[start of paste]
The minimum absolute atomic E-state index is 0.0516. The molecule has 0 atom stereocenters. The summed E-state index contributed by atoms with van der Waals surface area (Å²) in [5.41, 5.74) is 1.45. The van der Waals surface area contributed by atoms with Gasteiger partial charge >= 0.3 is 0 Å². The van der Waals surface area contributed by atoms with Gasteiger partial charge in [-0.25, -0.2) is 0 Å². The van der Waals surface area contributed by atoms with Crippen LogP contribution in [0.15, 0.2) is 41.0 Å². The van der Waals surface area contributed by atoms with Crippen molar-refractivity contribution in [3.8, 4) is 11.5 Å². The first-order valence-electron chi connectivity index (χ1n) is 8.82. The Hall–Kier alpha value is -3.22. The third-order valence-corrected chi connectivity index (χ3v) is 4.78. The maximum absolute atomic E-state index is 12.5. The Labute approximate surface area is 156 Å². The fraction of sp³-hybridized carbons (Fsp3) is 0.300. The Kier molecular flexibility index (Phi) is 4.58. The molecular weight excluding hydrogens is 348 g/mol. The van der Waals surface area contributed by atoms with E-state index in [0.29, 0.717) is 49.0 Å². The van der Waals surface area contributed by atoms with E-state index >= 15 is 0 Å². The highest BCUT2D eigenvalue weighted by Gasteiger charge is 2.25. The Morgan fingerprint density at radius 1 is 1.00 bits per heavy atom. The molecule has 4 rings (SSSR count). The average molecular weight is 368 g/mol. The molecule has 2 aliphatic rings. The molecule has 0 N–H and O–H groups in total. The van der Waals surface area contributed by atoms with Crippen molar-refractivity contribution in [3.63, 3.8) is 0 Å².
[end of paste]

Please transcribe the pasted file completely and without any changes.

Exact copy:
The minimum absolute atomic E-state index is 0.0516. The molecule has 0 atom stereocenters. The summed E-state index contributed by atoms with van der Waals surface area (Å²) in [5.41, 5.74) is 1.45. The van der Waals surface area contributed by atoms with Gasteiger partial charge >= 0.3 is 0 Å². The van der Waals surface area contributed by atoms with Gasteiger partial charge in [-0.25, -0.2) is 0 Å². The van der Waals surface area contributed by atoms with Crippen LogP contribution in [0.15, 0.2) is 41.0 Å². The van der Waals surface area contributed by atoms with Crippen molar-refractivity contribution in [3.8, 4) is 11.5 Å². The first-order valence-electron chi connectivity index (χ1n) is 8.82. The Hall–Kier alpha value is -3.22. The third-order valence-corrected chi connectivity index (χ3v) is 4.78. The maximum absolute atomic E-state index is 12.5. The Labute approximate surface area is 156 Å². The fraction of sp³-hybridized carbons (Fsp3) is 0.300. The Kier molecular flexibility index (Phi) is 4.58. The molecular weight excluding hydrogens is 348 g/mol. The van der Waals surface area contributed by atoms with E-state index in [0.29, 0.717) is 49.0 Å². The van der Waals surface area contributed by atoms with E-state index >= 15 is 0 Å². The highest BCUT2D eigenvalue weighted by Gasteiger charge is 2.25. The Morgan fingerprint density at radius 1 is 1.00 bits per heavy atom. The molecule has 4 rings (SSSR count). The average molecular weight is 368 g/mol. The molecule has 2 aliphatic rings. The molecule has 0 N–H and O–H groups in total. The van der Waals surface area contributed by atoms with Crippen molar-refractivity contribution in [3.63, 3.8) is 0 Å².